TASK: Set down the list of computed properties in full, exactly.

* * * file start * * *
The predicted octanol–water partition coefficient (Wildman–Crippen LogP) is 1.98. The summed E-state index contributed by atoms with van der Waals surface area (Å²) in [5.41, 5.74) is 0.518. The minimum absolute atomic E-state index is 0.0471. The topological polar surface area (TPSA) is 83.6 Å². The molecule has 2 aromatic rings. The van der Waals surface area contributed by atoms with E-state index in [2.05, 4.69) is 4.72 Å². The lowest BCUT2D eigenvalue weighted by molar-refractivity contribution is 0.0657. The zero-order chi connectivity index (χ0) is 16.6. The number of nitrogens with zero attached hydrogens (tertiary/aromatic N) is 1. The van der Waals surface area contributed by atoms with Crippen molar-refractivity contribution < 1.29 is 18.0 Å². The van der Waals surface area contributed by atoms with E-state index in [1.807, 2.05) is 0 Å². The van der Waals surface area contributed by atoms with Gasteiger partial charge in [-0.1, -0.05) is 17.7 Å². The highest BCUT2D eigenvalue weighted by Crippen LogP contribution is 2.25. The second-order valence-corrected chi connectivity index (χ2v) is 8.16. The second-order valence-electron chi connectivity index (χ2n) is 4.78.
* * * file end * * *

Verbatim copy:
The predicted octanol–water partition coefficient (Wildman–Crippen LogP) is 1.98. The summed E-state index contributed by atoms with van der Waals surface area (Å²) in [5.41, 5.74) is 0.518. The minimum absolute atomic E-state index is 0.0471. The topological polar surface area (TPSA) is 83.6 Å². The molecule has 2 aromatic rings. The van der Waals surface area contributed by atoms with E-state index in [2.05, 4.69) is 4.72 Å². The lowest BCUT2D eigenvalue weighted by molar-refractivity contribution is 0.0657. The zero-order chi connectivity index (χ0) is 16.6. The number of nitrogens with zero attached hydrogens (tertiary/aromatic N) is 1. The van der Waals surface area contributed by atoms with Crippen molar-refractivity contribution < 1.29 is 18.0 Å². The van der Waals surface area contributed by atoms with E-state index in [1.807, 2.05) is 0 Å². The van der Waals surface area contributed by atoms with Gasteiger partial charge in [-0.1, -0.05) is 17.7 Å². The highest BCUT2D eigenvalue weighted by Crippen LogP contribution is 2.25. The second-order valence-corrected chi connectivity index (χ2v) is 8.16. The second-order valence-electron chi connectivity index (χ2n) is 4.78.